Here we give a non-exhaustive list of some of the main types of visas our readers may be interested in applying for:
VLS-T: The visa de long-séjour temporaire
This is for a ‘temporary long-stay’ and is usually issued for four to six months and occasionally for up to one year.
It is not renewable but once it has run out you may stay on in France under the ordinary 90 days rule (though bear in mind tax residency).
There have been questions raised over this, with some people reporting being told by visa-processing staff that it was not permissible, however it was confirmed to The Connexion by the French police nationale, which includes the border police, whose job it is to check travellers ’ paperwork.
The police also stated it is not a problem to enter France under the 90 days rule shortly before a visa starts.
For both these scenarios it is best to keep evidence to clarify your stay such as travel tickets etc.
A European Commission source also confirmed that from the point of view of EU/Schengen area rules any time on a visa is totally separate from calculations for time under the 90-day rule.
The VLS-T would be the visa required, for example, for a second-home owner who wants to be able to come to France for a six-month stay before returning to their country of main residence.
No extra formalities are needed in France once the visa holder has arrived.
Visitors cannot apply for another visa of the same type straight away; six months must pass between the end date of the first visa and the intended start date of a new one.
There is no short-cut process for obtaining a second or third such visa and the process must be started all over again each time.
Read also: What are moves to change 90-day visitor rule in France for Britons?
Read also: Visas to stay in France for six months: Q&As on appointment process
VLS-TS: The visa de long-séjour valant titre de séjour
This visa gives a residency right for up to a year and it must be ‘validated’ in France within the first three months.
To stay on longer, a person needs to apply for a residency card from their local French prefecture.
This is the most common kind of visa for Connexion readers moving long-term to France and is used, for example, for:
Students (visa étudiant) coming for courses at French universities and other higher education
Employed workers with a work offer from a French firm for a permanent (CDI) job (visa salarié) or fixed-duration (CDD) job (visa travailleur temporaire). There is another status for those being sent over to a French subsidiary of a UK firm for less than a year, called salarié ICT (intra-corporate transfer)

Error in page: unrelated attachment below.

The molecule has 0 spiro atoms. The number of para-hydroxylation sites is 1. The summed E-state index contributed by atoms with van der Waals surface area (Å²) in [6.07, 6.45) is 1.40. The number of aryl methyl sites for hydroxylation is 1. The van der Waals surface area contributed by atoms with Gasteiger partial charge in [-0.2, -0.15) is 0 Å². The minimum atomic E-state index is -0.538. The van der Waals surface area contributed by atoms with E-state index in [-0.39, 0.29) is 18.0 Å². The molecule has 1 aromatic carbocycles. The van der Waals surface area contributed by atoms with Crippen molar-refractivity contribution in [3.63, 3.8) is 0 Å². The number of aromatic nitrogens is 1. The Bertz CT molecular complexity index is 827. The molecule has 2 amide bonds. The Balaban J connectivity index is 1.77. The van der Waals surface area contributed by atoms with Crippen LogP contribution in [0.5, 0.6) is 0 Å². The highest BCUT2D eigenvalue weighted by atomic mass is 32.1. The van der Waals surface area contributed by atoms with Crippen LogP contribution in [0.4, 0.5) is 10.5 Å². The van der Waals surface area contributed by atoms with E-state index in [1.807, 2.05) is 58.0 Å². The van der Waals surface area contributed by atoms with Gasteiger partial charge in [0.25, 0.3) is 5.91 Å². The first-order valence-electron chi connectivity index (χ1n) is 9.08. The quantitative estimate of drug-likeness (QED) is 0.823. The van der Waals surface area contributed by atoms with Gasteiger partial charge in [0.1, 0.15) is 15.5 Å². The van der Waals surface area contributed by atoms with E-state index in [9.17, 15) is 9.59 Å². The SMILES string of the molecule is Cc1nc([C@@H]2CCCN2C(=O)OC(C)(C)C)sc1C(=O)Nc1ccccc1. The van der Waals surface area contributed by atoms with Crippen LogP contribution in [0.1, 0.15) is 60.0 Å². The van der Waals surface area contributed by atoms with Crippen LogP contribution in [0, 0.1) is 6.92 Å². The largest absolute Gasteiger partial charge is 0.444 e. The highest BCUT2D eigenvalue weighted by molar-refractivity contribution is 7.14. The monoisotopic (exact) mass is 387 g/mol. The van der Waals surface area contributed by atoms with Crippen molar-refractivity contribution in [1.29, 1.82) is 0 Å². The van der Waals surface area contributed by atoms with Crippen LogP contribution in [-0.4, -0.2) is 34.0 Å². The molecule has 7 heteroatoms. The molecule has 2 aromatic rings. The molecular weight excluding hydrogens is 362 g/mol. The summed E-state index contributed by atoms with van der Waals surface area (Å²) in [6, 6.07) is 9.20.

Certain skilled workers coming for less than 12 months and eligible for the passeport talent visa. This includes wealthy investors, ‘highly-qualified’ people in certain sought-after sectors, people working for ‘innovative’ companies, researchers, people starting companies, and famous scientists, artists, writers and sportspeople
In certain cases, people coming to do self-employed work as a tradesperson or in sales etc (visa entrepreneur / profession libérale)
Vie privée et familiale visa for spouses of French people
Retirees / early-retirees coming to live in France and who will not be working
For this group the visa is, confusingly, called a ‘visitor’ (visiteur) visa, a catch-all for those without another motive for coming such as work or family links etc.
Read also: Why the EU’s new Etias visa-waiver system has been delayed again
Visa mention ‘carte de séjour à solliciter dans les 2 mois suivant l’arrivée’:
The holder must apply to their local French prefecture within two months of arrival for a residency card.
This applies, notably, to:
Family members of French people including children aged 16 to 21 or dependent on the French person, and parents/grandparents who are dependent on a French person or their spouse
In certain cases, people coming to France for self-employed work
People eligible for the ‘passeport talent’ coming for more than 12 months. There is a similar kind of visa called carte bleue européenne, which allows the person to obtain a status whereby it is relatively easy to move jobs within the EU
Immediate family members of people with these visa types can accompany them on a visa giving the spouse the right to work in France.
Note: The following groups of non-EU foreigners do not need a visa and instead only need to apply for a residency card once in France:
Spouses/partners, children under 21, dependent parents of EU (but not French) citizens, accompanying them to or joining them in France
Close family members of British people living in France with a ‘Withdrawal Agreement’ residency card unless of a nationality that usually requires a visa for a short-stay in France – if so they need a visa d’entrée.
This is free of charge.
Accompanying spouses, partners and dependent children of non-EU citizens coming to France also need visas.
If they are not coming under a specific category in their own right, and subject to the comments in the section above and evidence of sufficient means, it is normally possible to bring minor children and spouses with you when moving to France.
Read also: Explainer: How to bring family to live with you in France post-Brexit
However, they will usually only obtain a ‘visitor’ visa and will not (unless they later obtain another status) be able to work.
How do you validate a VLS-TS visa when coming to France?